Where Seldom Is Heard

Texas. And when the truck reaches New Mexico, maybe then all of this will sink in, be okay, not bother me so much. Or maybe after Albuquerque. Or maybe Arizona. But in Texas, things in the truck don’t seem to change much, and outside the window to the north, Oklahoma is a distant slab of more red dirt, more wide plains, and many more miles to ride beside both of them and think. Or worse, watch.

Because they let me watch. Kerri takes off her shirt and rubs her chest against his shoulder, leans over and rubs her cheek against his jeans. I should be fair: they think that I’m asleep, that I’m dreaming about who knows what, an end to red dirt, an end to scrub brush and grassy plains, an end to the world in an apocalyptic rain of falling steer? My friend Greg said that it was a mistake not to say anything to her. He said it was a mistake to take them up on their offer for a ride. He had no idea how large of a mistake he was talking about.

I’m awake when Snake yells, “Here comes the fucking New Mexico border.” He chugs his beer and tells me to roll down the U Haul’s passenger window and duck. His shot is poorly timed and surely wouldn’t have even come close to the “Welcome to New Mexico” sign, if it had cleared the rear view mirror. Instead, I get splattered with dregs.

“New Fucking Mexico,” Snake says. “I’ve never been to New Fucking Mexico.”

“You’ve never been out of Michigan,” Kerri tells him.

“I went to Windsor and the strip bars. That counts.”

“Nowhere else.”

“How do you know? I’ve been lots of places you never been and lots of places you don’t even know about.”

“Yeah?”

“Yeah.”

They reach that agreement and decide it’s enough of a reason to snuggle and kiss one of those long can’t come up for air kisses that take most of the oxygen out of the truck’s cabin. He’s holding her breast as he turns toward me and asks me to get another beer. He offers me one. I turn it down. He lets go of her breast to grab the bottle. Eastern New Mexico, Texas, and Oklahoma. This is one long stretch of the same. I try to fall asleep again.

She was my roommate in college. Best friends, we said. Everyone else asked if we slept together. We didn’t, but we were close, always going out to eat, to movies, art openings, poetry readings, and we did sleep together a lot on the couch, and one morning, she woke up first on those lumpy cushions, and I awoke to her looking down at me, amber brown eyes surrounded by long, dark hair, and I thought she was going to kiss me or I was going to kiss her, but it was too much, and so I poked at her and she called me an ass and rolled away as I tickled her, and we both laughed. Or I laughed, or I think that I laughed, but maybe it was her. I don’t know. After graduation, I moved out to Seattle for grad school. She moved back home to northern Michigan, a place where the winters are long and cold, where people drink beer — lots of beer — and take care of cows and ice fish and drive hell-bent on snowmobiles and occasionally load into someone’s car to drive to Muskegon to dance. Snake was 31 when she met him. He worked as a bouncer at the dance club in Muskegon. If he has a real name, I don’t know it.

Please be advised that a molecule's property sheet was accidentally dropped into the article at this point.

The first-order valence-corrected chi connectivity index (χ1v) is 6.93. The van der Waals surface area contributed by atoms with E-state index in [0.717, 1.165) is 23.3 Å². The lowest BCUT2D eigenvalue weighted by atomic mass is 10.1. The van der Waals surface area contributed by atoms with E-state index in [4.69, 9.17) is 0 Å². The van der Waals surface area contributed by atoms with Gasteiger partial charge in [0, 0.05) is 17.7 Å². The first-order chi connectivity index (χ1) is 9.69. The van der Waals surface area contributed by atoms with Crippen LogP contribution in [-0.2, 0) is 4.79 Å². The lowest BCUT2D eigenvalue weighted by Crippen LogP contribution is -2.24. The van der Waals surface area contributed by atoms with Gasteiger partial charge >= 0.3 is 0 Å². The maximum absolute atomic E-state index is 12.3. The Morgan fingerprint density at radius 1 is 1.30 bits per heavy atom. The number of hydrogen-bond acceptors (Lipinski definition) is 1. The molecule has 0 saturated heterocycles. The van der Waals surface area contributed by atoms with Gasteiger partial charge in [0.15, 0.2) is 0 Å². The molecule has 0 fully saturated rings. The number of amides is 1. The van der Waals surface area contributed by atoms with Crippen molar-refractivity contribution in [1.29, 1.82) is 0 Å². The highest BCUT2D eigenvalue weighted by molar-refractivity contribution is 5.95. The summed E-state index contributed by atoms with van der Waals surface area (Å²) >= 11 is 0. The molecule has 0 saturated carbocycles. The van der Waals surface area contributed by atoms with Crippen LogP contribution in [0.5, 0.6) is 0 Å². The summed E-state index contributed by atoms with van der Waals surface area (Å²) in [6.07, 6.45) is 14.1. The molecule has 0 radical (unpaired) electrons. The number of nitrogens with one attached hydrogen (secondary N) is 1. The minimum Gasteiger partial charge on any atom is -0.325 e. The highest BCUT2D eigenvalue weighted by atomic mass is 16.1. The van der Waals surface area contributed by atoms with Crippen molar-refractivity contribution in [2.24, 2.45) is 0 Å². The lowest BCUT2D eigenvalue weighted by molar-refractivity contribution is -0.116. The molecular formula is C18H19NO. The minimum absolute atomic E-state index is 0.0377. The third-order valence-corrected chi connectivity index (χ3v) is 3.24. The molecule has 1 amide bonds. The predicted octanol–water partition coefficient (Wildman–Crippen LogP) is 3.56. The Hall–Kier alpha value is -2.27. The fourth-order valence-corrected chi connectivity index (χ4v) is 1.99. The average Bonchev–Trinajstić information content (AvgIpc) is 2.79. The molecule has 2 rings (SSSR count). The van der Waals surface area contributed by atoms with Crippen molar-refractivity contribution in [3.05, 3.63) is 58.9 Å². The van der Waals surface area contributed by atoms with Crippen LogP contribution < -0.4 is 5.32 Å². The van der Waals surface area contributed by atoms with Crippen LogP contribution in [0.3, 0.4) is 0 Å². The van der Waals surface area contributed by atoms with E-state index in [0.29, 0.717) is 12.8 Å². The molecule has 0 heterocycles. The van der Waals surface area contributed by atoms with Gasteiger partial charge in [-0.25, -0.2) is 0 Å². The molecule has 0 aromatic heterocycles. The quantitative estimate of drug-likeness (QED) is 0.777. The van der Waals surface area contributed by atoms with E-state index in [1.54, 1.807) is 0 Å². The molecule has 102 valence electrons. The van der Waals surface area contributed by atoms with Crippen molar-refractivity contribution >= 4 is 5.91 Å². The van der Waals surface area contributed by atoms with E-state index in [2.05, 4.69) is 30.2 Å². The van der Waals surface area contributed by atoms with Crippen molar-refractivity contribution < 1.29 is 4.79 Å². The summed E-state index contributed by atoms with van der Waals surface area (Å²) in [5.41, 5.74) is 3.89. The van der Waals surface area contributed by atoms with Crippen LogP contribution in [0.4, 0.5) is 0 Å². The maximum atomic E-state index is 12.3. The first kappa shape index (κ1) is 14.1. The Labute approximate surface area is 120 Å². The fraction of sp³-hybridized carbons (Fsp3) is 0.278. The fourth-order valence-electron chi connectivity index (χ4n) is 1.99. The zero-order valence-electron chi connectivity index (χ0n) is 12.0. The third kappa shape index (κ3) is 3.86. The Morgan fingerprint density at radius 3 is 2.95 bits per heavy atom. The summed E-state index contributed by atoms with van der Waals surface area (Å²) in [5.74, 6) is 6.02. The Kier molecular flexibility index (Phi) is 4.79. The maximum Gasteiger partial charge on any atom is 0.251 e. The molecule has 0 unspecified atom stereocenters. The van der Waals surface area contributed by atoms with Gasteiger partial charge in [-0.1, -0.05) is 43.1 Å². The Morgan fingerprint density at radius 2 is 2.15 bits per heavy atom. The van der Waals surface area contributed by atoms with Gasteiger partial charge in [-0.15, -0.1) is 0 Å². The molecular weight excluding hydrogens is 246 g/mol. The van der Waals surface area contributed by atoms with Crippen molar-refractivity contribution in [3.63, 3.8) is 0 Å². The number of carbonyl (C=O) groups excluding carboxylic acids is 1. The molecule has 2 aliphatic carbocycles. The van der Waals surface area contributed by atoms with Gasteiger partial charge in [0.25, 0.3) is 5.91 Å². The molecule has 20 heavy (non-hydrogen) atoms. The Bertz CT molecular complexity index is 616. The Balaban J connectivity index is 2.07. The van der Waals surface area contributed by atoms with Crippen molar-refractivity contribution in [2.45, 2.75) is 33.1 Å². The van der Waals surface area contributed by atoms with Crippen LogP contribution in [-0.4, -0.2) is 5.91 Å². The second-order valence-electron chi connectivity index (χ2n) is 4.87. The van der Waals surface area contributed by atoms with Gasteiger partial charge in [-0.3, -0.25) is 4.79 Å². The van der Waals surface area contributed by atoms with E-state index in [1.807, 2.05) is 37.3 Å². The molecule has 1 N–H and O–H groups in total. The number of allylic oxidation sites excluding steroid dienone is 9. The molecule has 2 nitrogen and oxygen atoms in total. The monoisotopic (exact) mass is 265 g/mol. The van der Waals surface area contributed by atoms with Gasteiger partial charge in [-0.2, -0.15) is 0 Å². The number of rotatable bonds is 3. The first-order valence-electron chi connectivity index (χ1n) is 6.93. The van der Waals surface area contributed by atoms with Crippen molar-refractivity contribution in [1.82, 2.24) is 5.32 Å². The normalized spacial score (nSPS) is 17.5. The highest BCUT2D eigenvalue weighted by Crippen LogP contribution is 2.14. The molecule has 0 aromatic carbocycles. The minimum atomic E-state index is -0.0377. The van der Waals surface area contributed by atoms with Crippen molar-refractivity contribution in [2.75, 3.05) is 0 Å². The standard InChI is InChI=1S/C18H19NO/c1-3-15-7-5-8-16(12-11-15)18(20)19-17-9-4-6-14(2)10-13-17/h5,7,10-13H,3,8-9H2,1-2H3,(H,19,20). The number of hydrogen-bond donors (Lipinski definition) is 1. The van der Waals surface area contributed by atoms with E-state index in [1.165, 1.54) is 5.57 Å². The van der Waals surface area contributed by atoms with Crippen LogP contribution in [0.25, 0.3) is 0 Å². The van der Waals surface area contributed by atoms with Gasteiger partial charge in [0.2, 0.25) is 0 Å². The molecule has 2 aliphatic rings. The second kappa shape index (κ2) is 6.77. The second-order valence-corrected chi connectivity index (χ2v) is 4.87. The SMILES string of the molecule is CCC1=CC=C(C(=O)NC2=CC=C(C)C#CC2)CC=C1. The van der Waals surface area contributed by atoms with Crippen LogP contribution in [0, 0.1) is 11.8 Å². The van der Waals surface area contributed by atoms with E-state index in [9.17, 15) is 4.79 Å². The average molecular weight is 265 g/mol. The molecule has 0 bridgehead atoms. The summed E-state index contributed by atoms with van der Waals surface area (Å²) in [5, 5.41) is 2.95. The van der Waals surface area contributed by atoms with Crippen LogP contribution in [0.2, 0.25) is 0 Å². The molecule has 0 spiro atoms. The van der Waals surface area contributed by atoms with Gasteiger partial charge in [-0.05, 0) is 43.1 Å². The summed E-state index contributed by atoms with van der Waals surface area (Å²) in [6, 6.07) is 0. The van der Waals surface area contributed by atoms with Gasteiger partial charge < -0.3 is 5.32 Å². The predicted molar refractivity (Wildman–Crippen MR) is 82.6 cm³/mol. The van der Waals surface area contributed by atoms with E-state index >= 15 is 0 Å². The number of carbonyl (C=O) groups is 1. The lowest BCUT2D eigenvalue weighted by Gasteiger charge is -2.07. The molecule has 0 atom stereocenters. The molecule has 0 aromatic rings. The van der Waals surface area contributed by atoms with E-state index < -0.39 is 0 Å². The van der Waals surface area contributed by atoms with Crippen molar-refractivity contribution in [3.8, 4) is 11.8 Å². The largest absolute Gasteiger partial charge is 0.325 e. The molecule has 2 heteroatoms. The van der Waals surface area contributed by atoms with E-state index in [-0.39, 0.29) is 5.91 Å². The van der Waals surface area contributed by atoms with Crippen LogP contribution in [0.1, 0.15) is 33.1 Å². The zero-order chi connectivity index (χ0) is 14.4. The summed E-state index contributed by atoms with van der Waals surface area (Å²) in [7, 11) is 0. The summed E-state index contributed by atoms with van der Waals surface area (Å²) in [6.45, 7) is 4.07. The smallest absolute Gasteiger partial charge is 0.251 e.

To be fair, Snake didn’t disrupt some sort of romance. Kerri and I weren’t betrothed or anything like that. We were, though, planning to live together again. She was going to move out to Seattle to paint and to teach at the Art School for Children. My imagination did the rest, but nothing seemed a long shot. Her mother had once asked me if I loved Kerri. It was late, and she and I had drunk too many beers waiting for Kerri to get home from waiting tables. I laughed and said no and laughed some more. Her mother didn’t say anything. She just looked at me for a while, a long while, and then shook her head and went to get some more beer. Kerri’s mother hated Snake. Snake told Kerri again and again how much he loved her. He would drape his massive arm tattooed with a hooded, green cobra over and around her and pull her close and tell her that he loved her more than fishing, more than his Snap-on Tools — “Even more than your Snap on Girls calendar?” More than the calendar. Snake told her that he loved her so much that he was going to move her out to Arizona to live with him in the desert where she could do her art.

Hot vinyl sticks to my thighs, and I can’t decide whether to pretend I am asleep or not.

“Time for a piss,” Snake announces. “Hey, Abbott, time for a piss. Wake up.”

“I’m awake.”

“Oooh, he’s been spying on us,” Snake says and drops his hand onto her thigh. I can tell she’s a little embarrassed.

“I just woke up.”

He pulls the 25-foot U Haul off the interstate and maneuvers into a truck stop gift store parking lot.

“Can you believe all of this Indian shit?” Snake announces. “It must be a reservation or something. I’d like to get an Apache blanket or some turquoise shit. Maybe a fucking buffalo rug. You like turquoise, baby?”